UFC 240: Max Holloway vs. Frankie Edgar Pick

by | Jul 9, 2019 | mma

UFC 240 Picks
When: Saturday, July 27, 2019
Where: Rogers Place, Edmonton, Canada
TV: PPV

In the UFC 240 main event, the UFC Featherweight Title is up for grabs with champion Max Holloway taking on former champion Frankie Edgar. Despite his move to lightweight not going well, Holloway still holds the 145-pound belt in a division where he has been fairly dominant. Can he resume his winning ways as featherweight champion? If he either slipped a bit or enters the cage weight-drained, a smart and tough veteran like Edgar could be a troublesome matchup for Holloway. Let’s see who will come out ahead in this main event, as the UFC comes to Canada.

Fight Analysis

Max Holloway, 20-4 (10 KOs, 2 Submissions), (-390) vs. Frankie Edgar, 23-6-1 (7 KOs, 4 Submissions), (+320)

Featherweight Champion Max Holloway battles former lightweight champ Frankie Edgar on July 27 in Edmonton. It’s a nice matchup, with two of the bigger names from this weight class meeting for the first time. After winning a title at lightweight, Edgar has fallen short in his attempts to gain the 145-pound belt and looks to make good here finally. To do so, he will have to beat a man who has taken on and defeated all comers at featherweight. But with Holloway having recently taken a loss at lightweight, he now has to boil back down to 145 for this one. Who comes out ahead in UFC 240? Each man faces his own separate list of challenges.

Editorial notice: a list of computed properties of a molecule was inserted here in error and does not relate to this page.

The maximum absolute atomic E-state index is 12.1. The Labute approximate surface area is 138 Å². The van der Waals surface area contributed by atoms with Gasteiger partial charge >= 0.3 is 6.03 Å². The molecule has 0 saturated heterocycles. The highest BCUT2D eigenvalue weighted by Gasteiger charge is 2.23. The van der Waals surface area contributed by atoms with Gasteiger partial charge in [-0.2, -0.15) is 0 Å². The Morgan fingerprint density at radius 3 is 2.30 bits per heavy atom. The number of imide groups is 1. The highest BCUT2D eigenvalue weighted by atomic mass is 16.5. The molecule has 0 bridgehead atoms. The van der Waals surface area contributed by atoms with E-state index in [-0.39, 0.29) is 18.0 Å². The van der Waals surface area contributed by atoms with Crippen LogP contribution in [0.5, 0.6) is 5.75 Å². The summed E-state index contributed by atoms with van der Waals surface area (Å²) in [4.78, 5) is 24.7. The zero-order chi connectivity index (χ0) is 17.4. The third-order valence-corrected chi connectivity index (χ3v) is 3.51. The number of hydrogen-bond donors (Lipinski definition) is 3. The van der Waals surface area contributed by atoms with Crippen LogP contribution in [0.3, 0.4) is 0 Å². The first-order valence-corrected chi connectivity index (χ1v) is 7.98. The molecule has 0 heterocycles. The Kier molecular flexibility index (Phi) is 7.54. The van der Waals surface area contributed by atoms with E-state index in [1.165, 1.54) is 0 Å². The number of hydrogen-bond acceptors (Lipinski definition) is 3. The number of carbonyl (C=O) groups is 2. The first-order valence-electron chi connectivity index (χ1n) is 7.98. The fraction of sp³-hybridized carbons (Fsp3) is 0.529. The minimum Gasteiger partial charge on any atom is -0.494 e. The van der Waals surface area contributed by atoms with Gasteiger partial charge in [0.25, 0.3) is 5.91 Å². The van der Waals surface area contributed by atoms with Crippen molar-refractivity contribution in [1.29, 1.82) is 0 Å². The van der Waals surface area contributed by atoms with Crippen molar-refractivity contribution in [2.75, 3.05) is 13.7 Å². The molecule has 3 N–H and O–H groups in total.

While he continues to score big wins at this weight, Edgar hasn’t been able to convert these top-level opportunities as of late. Not that he loses to just anybody, but Max Holloway is a top opponent. And against top opponents, Edgar has struggled. He lost the lightweight title in 2012 and in MMA that was a lifetime ago. He went on to lose in subsequent title shots to Benson Henderson and twice to longtime 145-pound king Jose Aldo. In his last four fights, he has won three times over good opposition like Cub Swanson, Yair Rodriguez, and Jeremy Stephens, while also suffering a KO loss to top contender Brian Ortega just two fights ago in March of last year. But if there is any slippage on Holloway’s part, Edgar has shown himself to be more-than-capable of beating all but the very best.